Shanksville, Pa—Ten years after 9/11, the site of the Flight 93 crash was memorialized and commemorated in front of families of victims, government officials and citizens. “We gather here to remember ordinary men and women who did an extraordinary act of courage in an extraordinary way,” said Rev. Paul Britton in the opening address.
“For many of us this is the first time in 10 years that we have been back. The memories are still fresh,” said Father Steven McKeown, FBI chaplain.
Family members and honored guests read the names of their loved ones followed by symbolic ringing of bells. Wallace Miller, Somerset County coroner, fought back tears while reading a litany where the audience responded, “we remember them.”
The opening remarks by Gov.Tom Corbett added Shanksville to a list of hallowed ground, referencing places like Gettysburg, Pa. and the Alamo.
“The truth is this location, this place, is like no other because the deeds aboard Flight 93 were like no other. There is nothing with which to compare the passenger uprising of 10 years ago; it has no companion in history in my mind. The passengers of Flight 93 charted a new course, set a new standard for American bravery,” said Corbett.
Rep. Mark Critz, Rep. Bill Shuster, former Gov. Tom Ridge and president of Families of Flight 93 Gordon Felt also shared remarks.
“As I continue to think about this wall, this flight path in, I think about what the passengers were thinking. Did they know the magnitude of what they were doing? I’m sure they had some idea but they couldn’t have known what this would mean to all of us,” said Critz.
“This is the place where Americans said no they weren’t going to stand for what was happening. They heard about it. As horrific as the day was, it brings a smile to my face to think that they took a vote, only in America would people take a vote, decide to make a plan, and act on it. This is the greatest country in the world,” said Shuster.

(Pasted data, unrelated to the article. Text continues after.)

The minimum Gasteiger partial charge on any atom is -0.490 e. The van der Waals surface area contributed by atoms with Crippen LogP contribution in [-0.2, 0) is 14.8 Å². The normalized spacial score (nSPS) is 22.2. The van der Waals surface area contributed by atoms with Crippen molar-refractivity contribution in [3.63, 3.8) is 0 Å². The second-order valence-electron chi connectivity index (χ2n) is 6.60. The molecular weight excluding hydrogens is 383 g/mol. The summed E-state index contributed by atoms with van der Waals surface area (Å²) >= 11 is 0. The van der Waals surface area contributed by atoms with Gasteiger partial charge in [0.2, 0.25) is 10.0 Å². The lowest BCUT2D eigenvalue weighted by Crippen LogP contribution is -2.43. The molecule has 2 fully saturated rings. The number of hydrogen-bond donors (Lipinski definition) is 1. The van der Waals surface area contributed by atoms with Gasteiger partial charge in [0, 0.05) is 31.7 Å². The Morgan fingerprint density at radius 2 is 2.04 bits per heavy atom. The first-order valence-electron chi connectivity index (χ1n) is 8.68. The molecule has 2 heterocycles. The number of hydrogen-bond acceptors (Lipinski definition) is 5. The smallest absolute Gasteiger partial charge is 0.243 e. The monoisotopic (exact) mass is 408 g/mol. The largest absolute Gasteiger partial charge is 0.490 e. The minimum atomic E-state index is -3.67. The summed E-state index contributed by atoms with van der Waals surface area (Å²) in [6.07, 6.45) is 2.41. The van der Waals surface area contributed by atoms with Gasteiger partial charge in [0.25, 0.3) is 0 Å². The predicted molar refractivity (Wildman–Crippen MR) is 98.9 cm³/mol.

“We still grieve. It’s still hard not to speak [of the victims] without tears. It’s still hard at times to laugh. We’d rather share a laugh. But with [the victims] beside us here this Sept. 11, we continue to celebrate [their] lives and legacies,” said Ridge.
“We lost too much those 10 years ago. The anguish of Sept. 11 continues to overwhelm in many questions whose answers remain illusive: Why and for what purpose was this battle forced upon the 40 on Flight 93?” said Felt.
Keynote speaker John Hendricks, founder and chairman of discovery communications focused more the preciousness of life in general on a worldwide scope.
“The degree of terror and horror that some humans can inflict on others is indeed terrible and unspeakable, but today we must think and speak about it. To do anything else would disservice to our family members and friends who on Sept. 11, 2001 directly witness and confronted that awful truth,” said Hendricks.
According to a close friend of Jean and Don Peterson, two victims of the crash, Joan Fleischl, the commemoration was a tribute to the deaths of the victims.
“It’s also a time for us to grieve as though [we were] visiting in the cemetery where someone was buried on the anniversary of their death,” said Fleischl.